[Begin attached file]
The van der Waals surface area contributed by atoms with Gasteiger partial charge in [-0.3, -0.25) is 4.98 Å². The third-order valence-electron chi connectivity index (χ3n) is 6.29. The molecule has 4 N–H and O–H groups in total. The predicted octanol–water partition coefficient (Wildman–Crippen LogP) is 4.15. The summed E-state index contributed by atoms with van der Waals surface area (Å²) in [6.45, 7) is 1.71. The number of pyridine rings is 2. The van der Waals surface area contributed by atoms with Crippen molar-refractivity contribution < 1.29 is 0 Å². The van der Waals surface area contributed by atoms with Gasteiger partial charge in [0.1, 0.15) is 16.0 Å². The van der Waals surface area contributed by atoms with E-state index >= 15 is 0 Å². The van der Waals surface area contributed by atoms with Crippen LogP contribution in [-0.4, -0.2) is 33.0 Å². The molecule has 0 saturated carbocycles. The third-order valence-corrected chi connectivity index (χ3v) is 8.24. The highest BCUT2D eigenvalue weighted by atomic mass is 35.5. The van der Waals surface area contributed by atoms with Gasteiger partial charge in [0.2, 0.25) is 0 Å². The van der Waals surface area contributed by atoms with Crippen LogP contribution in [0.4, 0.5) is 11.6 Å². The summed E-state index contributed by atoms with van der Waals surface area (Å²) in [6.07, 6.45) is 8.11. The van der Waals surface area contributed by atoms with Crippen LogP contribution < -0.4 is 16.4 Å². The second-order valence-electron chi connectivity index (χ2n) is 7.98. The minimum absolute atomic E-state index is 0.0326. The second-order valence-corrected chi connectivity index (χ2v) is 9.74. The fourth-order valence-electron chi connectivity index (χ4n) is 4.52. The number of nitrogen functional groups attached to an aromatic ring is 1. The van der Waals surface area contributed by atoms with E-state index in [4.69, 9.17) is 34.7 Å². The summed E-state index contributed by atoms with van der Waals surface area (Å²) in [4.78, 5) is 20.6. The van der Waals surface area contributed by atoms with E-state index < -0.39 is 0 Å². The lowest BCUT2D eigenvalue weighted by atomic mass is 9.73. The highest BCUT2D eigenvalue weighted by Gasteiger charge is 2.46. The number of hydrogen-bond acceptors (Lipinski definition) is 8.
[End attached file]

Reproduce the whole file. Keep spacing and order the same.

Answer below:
The van der Waals surface area contributed by atoms with Gasteiger partial charge in [-0.3, -0.25) is 4.98 Å². The third-order valence-electron chi connectivity index (χ3n) is 6.29. The molecule has 4 N–H and O–H groups in total. The predicted octanol–water partition coefficient (Wildman–Crippen LogP) is 4.15. The summed E-state index contributed by atoms with van der Waals surface area (Å²) in [6.45, 7) is 1.71. The number of pyridine rings is 2. The van der Waals surface area contributed by atoms with Crippen molar-refractivity contribution < 1.29 is 0 Å². The van der Waals surface area contributed by atoms with Gasteiger partial charge in [0.1, 0.15) is 16.0 Å². The van der Waals surface area contributed by atoms with E-state index >= 15 is 0 Å². The van der Waals surface area contributed by atoms with Crippen LogP contribution in [-0.4, -0.2) is 33.0 Å². The molecule has 0 saturated carbocycles. The third-order valence-corrected chi connectivity index (χ3v) is 8.24. The highest BCUT2D eigenvalue weighted by atomic mass is 35.5. The van der Waals surface area contributed by atoms with Gasteiger partial charge in [0.2, 0.25) is 0 Å². The van der Waals surface area contributed by atoms with Crippen LogP contribution in [0.4, 0.5) is 11.6 Å². The summed E-state index contributed by atoms with van der Waals surface area (Å²) in [6.07, 6.45) is 8.11. The van der Waals surface area contributed by atoms with Crippen LogP contribution < -0.4 is 16.4 Å². The second-order valence-electron chi connectivity index (χ2n) is 7.98. The minimum absolute atomic E-state index is 0.0326. The second-order valence-corrected chi connectivity index (χ2v) is 9.74. The fourth-order valence-electron chi connectivity index (χ4n) is 4.52. The number of nitrogen functional groups attached to an aromatic ring is 1. The van der Waals surface area contributed by atoms with E-state index in [4.69, 9.17) is 34.7 Å². The summed E-state index contributed by atoms with van der Waals surface area (Å²) in [4.78, 5) is 20.6. The van der Waals surface area contributed by atoms with E-state index < -0.39 is 0 Å². The lowest BCUT2D eigenvalue weighted by atomic mass is 9.73. The highest BCUT2D eigenvalue weighted by Gasteiger charge is 2.46. The number of hydrogen-bond acceptors (Lipinski definition) is 8.